Before starting reading this note please go through my note on uncountability of \(R\). There I have shown that \(R\), the set of real numbers, is uncountable. Now in this note, I will show a that there exists a bijection between \(R\) and \(N\). Well, obviously such bijection doesn't exists and my method has a fallacy, but I want you people to find out the fallacy yourself.

I will construct a function \(f:N\rightarrow R\) as follows:

From \(N\) choose an arbitrary element \({ n }_{ 1 }\) and map it to an arbitrary element \({ x }_{ 1 }\) from \(R\).

Next choose an arbitrary element \({ n }_{ 2 }\) from \(N-\{ { n }_{ 1 }\} \) and map it to arbitrary element \({ x }_{ 2 } \) of \(R-\{ { x }_{ 1 }\} \) and continue the process.

Thus in the i-th step map the arbitrary element \({ n }_{ i }\in N-\{ { n }_{ 1 },{ n }_{ 2 },...,{ n }_{ i-1 }\} \) to an arbitrary element \({ x }_{ i }\in R-\{ { x }_{ 1 },{ x }_{ 2 },...,{ x }_{ i-1 }\} \).

Then, from the construction of \(f\), \(f\) is injective. Choose any two different elements from \(N\), and observe that they are mapped to two elements of \(R\) under \(f\), which must be different (different because whenever in a step an element of \(N\) is mapped to that of \(R\), the latter is deleted from \(R\) before proceeding to the next step). Again \(f\) is surjective because choose any arbitrary element from \(R\), see that it is the image of an element of \(N\) (Since our process of construction of \(f\) is infinite, this means at some step of our process we must have mapped an element of \(N\) to that element of \(R\)).

So \(f\) turns out to be bijective. Clearly, there is a strong fallacy in my considerations. Can anybody point it out?

## Comments

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TopNewestThis doesn't follow. Just consider the simple function \(f : \mathbb{N} \to \mathbb{N}\) where \(f(n) = n+1\). The process is infinite, yet 1 (or 0, if your natural numbers start with 0) has no pre-image. – Ivan Koswara · 1 year, 2 months ago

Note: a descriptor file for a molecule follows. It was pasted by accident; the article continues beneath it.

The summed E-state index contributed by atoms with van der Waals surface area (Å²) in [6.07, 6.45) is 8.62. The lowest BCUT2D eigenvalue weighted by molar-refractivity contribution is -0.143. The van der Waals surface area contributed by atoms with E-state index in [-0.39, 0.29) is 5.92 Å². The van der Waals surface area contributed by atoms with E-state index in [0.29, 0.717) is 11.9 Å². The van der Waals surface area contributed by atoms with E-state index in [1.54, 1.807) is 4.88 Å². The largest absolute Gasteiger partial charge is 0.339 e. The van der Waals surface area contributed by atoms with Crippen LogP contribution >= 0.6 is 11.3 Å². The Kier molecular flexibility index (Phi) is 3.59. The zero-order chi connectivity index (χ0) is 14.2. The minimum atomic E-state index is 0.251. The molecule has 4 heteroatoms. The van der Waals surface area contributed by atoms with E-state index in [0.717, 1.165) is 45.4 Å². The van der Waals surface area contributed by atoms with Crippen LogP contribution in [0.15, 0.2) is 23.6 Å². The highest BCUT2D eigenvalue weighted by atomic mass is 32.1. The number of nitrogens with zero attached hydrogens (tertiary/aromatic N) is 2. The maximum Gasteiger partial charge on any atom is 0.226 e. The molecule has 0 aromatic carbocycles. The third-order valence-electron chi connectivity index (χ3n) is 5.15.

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– Kuldeep Guha Mazumder · 1 year, 2 months ago

Yes that's exactly the fallacy. The fallacy lies in the fact that the method by which the above function is being constructed doesn't guarantee surjectivity. Assume it to be surjective, then consider a closed subset of \(R\) and apply the logic that I used while proving the uncountability of \(R\).Log in to reply

Well, you need to ensure that\(f\) is indeed a function. Where have you done that? – User 170039 · 1 year, 2 months ago

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– Ivan Koswara · 1 year, 2 months ago

Every natural number is mapped to exactly one real number. That's enough to prove that it is a function.Log in to reply

– User 170039 · 1 year, 2 months ago

Consider the same argument with the position of \(\mathbb{N}\) and \(\mathbb{R}\) reversed. Will you say that in this case also \(f\) (if we retain the same notation) is a function?Log in to reply

EDIT: Actually, \(f\) won't be a function, exactly because \(|\mathbb{R}| > |\mathbb{N}|\). First, because \(\mathbb{R}\) is uncountable, so the process won't finish even with infinite time. Second, since \(|\mathbb{R}| > |\mathbb{N}|\), at some point there's no more element of \(\mathbb{N}\) that hasn't been paired with.; the process of making \(f\) is halted in this way. If we allow to pick any element of \(\mathbb{N}\) and we can handle the "and continue arbitrarily" portion, then yes, \(f\) becomes a function. – Ivan Koswara · 1 year, 2 months ago

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– User 170039 · 1 year, 2 months ago

Yes, precisely that is the point.Log in to reply